I usually prefer not to wrap presents because I think it is a bit wasteful and also because when I was a child and it was time for the traditional equivalent to “Santa Claus”  that is fed to kids in the village I come from, my mother never wrapped our presents; instead, she would stay up at night beautifully arranging the gifts for myself, my siblings and cousins as though she was dressing a shop window; there were toys, clothes, books, stationary… all decorated with sweets. Looking back, with the knowledge of what the financial situation of my family was back then, I realise it was not mountains of expensive gifts, but that is certainly what it looked and felt like to us children. This is usually how I give presents on Eid ul-Fitr.

Eid ul-Adha usually ends up being a smaller affair (because it follows the day of Fitr quite closely) and my children love ripping through what they call “paper presents” (i.e. wrapped up gifts), so this year I decided to be creative with the pile of cooking magazines I had to throw away (which, incidentally are full of very colorful full page pictures of food).

A quick research on pinterest and here it is: Our recycled magazine paper Eid decorations and gift wrapping! (gift bows included!!!!!)

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I had a lot of fun making this, it put me and the boys – who helped with the paper fans – in a very festive mood AND – when the festivities are over – the lot is going the get chucked in the recycling with a clear conscience. It was heading there anyway, at least it went out with a bang!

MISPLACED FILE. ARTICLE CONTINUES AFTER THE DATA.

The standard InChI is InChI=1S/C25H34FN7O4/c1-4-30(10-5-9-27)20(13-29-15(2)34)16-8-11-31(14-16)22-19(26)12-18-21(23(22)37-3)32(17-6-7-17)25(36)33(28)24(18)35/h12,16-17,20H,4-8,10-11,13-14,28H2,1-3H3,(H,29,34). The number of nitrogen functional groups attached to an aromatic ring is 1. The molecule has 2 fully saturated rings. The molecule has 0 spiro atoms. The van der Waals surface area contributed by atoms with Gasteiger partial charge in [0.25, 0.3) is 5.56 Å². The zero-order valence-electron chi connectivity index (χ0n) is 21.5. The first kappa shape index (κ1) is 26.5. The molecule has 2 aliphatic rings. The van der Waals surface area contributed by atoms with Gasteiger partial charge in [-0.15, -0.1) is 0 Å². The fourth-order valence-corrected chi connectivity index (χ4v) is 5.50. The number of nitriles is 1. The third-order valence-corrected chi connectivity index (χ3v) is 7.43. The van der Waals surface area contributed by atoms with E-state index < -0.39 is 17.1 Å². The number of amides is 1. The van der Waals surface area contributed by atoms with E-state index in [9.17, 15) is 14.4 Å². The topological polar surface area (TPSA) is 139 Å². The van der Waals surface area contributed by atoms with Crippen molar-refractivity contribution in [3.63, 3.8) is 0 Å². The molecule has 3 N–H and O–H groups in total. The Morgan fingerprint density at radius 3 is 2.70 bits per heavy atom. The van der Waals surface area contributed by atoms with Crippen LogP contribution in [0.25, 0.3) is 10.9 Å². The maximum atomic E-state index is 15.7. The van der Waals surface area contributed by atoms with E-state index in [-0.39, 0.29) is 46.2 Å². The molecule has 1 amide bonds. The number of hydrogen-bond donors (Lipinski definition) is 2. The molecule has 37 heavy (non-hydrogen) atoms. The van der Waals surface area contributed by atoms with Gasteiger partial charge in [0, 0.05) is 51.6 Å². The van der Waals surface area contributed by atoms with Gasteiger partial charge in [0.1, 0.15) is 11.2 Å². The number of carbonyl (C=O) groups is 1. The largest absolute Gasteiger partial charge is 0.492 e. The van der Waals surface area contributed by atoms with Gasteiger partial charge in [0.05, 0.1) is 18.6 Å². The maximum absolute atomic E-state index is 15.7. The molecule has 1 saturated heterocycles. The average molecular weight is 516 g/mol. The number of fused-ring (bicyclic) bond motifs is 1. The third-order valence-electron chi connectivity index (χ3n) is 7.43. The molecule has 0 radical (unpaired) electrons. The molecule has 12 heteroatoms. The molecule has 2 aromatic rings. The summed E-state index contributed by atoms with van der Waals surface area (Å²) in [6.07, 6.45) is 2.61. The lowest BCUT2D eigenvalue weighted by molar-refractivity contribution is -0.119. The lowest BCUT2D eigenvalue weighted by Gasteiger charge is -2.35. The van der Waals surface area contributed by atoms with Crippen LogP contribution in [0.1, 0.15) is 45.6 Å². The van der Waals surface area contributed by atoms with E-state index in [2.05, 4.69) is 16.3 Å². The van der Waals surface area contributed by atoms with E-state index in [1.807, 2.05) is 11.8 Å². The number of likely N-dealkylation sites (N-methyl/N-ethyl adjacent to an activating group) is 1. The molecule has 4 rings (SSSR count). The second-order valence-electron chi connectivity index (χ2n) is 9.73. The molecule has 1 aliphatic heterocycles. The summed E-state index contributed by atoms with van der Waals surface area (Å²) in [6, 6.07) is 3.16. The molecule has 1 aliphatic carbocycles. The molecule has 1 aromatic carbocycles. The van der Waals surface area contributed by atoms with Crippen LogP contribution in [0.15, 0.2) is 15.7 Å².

The basics of Hajj poster/map

Assalamu ‘alaykum.

Alhamdulillah, we are no longer in the complete darkness about the rites of Hajj! it’s not just multitudes of people dressed in white cloth and looking really busy…

I wasn’t feeling very creative up to a few days ago so I started a Hajj and Dhul Hijjah Pinterest board, where I collected some relevant talks as well as some activities I that I might find inspiring. I sketched down a list of the main rites that occur on the different days of Hajj (the format was inspired by this Hajj day by day activity) and a basic map of the main Hajj locations with numbered arrows to show the sequence of events. We reproduced this on a poster, adding the definitions of some Hajj related Arabic terms.

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It was a lot of fun to make it and we learned a lot. I am so happy to have come to grips with the basics of Hajj, alhamdulillah. We put the poster near the kitchen table, so these days we’ll be able to talk about it while sitting all together, insha’Allah. It seems to have worked well for Yusef too: he feels well versed about what goes on on Hajj (he was a bit concerned that they don’t have ihraam clothes at the moment*smile* all in due time insha’Allah).

Hajj themed counting activitiy

Assalamu ‘alaykum.

Today Bilal and I finished the Hajj activity we have been working on (with Yusef’s help) over the last few days. I won’t lie it was completely my idea and the boys were interested in the decorative aspect of it and left me to do all the “structural work” of gluing the finished product on heavy card, cutting that out and work out how to hang them… (who am I kidding here – I had lots of fun alhamdulillah!!!). Here it is: